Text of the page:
USMCA

House Democrats agreed to support the new U.S. trade deal with Mexico and Canada, marking a victory for President Trump who ran for office in 2016 on a pledge to remake or blow up the North American Free Trade Agreement.

The pact will replace NAFTA when ratified and contains provisions aimed at creating more manufacturing jobs, for example, by increasing the proportion of vehicles that must originate in North America for the cars and trucks to receive duty-free treatment.

The new version of USMCA will eliminate rules designed to protect biologic drugs from generic imitators for a minimum of 10 years, Democrats said.

The final deal will also include liability protections for online content, language backed by technology firms that Mrs. Pelosi sought to strip out of the bill.

Additionally, the new version of the pact will include “facility-based enforcement of labor obligations,” House Democrats said in a release. The final text of the new USMCA wasn’t immediately available, but the release didn’t include a reference to “inspectors,” a sensitive issue for Mexico, which rejected efforts for Washington to inspect its facilities for potential labor violations.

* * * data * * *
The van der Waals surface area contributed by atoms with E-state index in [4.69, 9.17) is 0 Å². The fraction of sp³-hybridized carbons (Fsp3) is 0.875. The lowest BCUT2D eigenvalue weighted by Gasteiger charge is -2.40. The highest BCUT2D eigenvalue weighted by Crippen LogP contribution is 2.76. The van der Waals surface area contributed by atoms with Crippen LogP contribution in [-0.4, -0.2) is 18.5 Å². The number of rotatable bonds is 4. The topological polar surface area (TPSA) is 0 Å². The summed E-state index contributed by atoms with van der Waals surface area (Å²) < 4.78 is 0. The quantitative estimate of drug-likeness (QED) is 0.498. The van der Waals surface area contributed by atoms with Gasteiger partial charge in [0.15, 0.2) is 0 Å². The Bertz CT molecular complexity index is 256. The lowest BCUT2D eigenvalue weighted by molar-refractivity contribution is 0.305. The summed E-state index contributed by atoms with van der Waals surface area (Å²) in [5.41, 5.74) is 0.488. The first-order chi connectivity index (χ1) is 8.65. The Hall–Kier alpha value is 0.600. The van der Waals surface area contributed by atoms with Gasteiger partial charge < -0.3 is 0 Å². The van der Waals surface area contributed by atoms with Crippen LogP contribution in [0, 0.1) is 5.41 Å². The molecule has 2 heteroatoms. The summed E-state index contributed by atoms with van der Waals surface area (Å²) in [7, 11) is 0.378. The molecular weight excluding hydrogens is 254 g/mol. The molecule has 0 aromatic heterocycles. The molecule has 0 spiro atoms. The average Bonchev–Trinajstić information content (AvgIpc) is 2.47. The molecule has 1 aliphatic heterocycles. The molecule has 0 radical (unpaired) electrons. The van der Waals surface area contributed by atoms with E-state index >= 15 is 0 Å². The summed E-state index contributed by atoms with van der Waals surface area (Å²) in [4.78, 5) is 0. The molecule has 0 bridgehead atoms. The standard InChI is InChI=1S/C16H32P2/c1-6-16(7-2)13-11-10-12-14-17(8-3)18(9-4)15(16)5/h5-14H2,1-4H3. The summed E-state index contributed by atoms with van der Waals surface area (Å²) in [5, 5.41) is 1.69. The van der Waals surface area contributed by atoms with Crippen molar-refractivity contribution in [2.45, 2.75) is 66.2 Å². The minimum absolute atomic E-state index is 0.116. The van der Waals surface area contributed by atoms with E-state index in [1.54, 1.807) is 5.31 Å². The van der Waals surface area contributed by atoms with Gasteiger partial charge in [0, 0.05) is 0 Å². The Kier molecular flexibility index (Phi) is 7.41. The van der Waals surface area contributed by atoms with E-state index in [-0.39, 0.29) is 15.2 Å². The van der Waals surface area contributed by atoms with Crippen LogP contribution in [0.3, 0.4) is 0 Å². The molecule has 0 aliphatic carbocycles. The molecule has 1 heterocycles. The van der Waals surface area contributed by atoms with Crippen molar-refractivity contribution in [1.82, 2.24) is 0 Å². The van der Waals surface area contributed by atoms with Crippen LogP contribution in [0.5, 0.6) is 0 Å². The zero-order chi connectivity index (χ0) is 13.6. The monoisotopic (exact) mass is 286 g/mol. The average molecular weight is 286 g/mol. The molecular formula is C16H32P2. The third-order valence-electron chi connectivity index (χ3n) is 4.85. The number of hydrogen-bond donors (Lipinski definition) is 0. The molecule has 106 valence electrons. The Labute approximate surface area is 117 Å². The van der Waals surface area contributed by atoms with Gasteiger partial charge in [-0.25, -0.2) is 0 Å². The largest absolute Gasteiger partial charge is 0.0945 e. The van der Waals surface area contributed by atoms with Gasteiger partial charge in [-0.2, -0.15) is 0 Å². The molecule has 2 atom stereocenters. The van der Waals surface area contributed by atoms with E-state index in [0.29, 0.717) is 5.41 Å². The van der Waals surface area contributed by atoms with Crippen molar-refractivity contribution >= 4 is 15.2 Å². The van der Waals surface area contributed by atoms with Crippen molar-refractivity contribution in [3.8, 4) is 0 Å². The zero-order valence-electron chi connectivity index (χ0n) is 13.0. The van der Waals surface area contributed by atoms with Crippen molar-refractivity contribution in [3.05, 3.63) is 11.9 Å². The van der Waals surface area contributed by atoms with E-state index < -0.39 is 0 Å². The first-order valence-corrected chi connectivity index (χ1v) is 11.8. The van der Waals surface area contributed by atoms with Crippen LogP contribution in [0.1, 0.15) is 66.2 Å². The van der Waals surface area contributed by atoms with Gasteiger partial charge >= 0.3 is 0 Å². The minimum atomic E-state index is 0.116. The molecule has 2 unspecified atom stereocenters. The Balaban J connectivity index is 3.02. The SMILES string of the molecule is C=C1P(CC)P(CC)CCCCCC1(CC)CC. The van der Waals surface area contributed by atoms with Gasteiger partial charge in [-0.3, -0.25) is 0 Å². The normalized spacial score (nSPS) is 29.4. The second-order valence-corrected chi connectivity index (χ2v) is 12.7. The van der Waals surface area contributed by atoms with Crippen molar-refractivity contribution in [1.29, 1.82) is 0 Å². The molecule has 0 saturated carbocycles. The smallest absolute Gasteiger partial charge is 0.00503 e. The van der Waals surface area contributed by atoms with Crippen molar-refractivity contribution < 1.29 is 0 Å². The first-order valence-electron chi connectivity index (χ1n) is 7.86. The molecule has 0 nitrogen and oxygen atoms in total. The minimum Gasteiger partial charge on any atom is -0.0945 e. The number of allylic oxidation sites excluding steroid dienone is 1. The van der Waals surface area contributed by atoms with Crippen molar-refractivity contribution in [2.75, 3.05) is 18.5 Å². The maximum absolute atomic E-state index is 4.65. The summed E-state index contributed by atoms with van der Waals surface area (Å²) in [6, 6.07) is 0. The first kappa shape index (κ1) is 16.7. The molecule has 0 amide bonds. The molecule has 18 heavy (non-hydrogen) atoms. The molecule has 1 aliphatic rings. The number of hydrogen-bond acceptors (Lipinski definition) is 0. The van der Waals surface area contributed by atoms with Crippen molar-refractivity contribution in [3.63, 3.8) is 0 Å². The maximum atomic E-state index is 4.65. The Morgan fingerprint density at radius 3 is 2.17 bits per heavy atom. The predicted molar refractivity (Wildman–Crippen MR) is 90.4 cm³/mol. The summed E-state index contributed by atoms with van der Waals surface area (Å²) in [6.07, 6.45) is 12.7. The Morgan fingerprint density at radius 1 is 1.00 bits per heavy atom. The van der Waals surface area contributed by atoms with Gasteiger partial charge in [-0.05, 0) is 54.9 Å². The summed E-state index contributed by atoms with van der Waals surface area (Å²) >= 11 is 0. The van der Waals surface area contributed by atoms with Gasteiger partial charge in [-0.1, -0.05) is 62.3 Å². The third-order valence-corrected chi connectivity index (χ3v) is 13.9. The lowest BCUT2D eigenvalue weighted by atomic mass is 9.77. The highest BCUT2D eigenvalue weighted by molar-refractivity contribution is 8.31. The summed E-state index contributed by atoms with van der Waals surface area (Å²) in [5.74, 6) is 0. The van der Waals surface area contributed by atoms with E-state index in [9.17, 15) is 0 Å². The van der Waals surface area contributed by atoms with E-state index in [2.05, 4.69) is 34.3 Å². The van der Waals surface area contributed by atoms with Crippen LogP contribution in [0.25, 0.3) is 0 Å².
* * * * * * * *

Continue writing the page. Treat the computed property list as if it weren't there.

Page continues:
A House vote to ratify the agreement is expected next week, with a Senate vote to follow later.

The House Ways and Means Committee is expected to waive its time on mock-ups to send the deal straight to the floor for a vote. House Ways and Means Chairman Richard Neal (D-MA) said it’s likely the deal will be voted on the House floor next week.

Senate Majority Leader Mitch McConnell told reporters the upper chamber will not take up the trade deal this month. He said consideration of USMCA will “happen in all likelihood right after” the impeachment trial.

U.S. Trade Representative Robert Lighthizer and White House Senior Adviser Jared Kushner, along with Canadian Deputy Prime Minister Chrystia Freeland, were in Mexico Tuesday for meetings on USMCA, officials said.

Mexico ratified the original 2018 version of USMCA, but the changes worked out with Democrats on the trade agreement would need signing by and ratification in all three countries.

Mexico is expected to do so in the coming days given that its Senate leaders have already offered support for the revised pact.

A bill to pass USMCA is unlikely to be introduced in Canada’s Parliament until late January because its House of Commons will break for the holidays on Friday, according a Canadian government official. The body is scheduled to return on Jan. 27.

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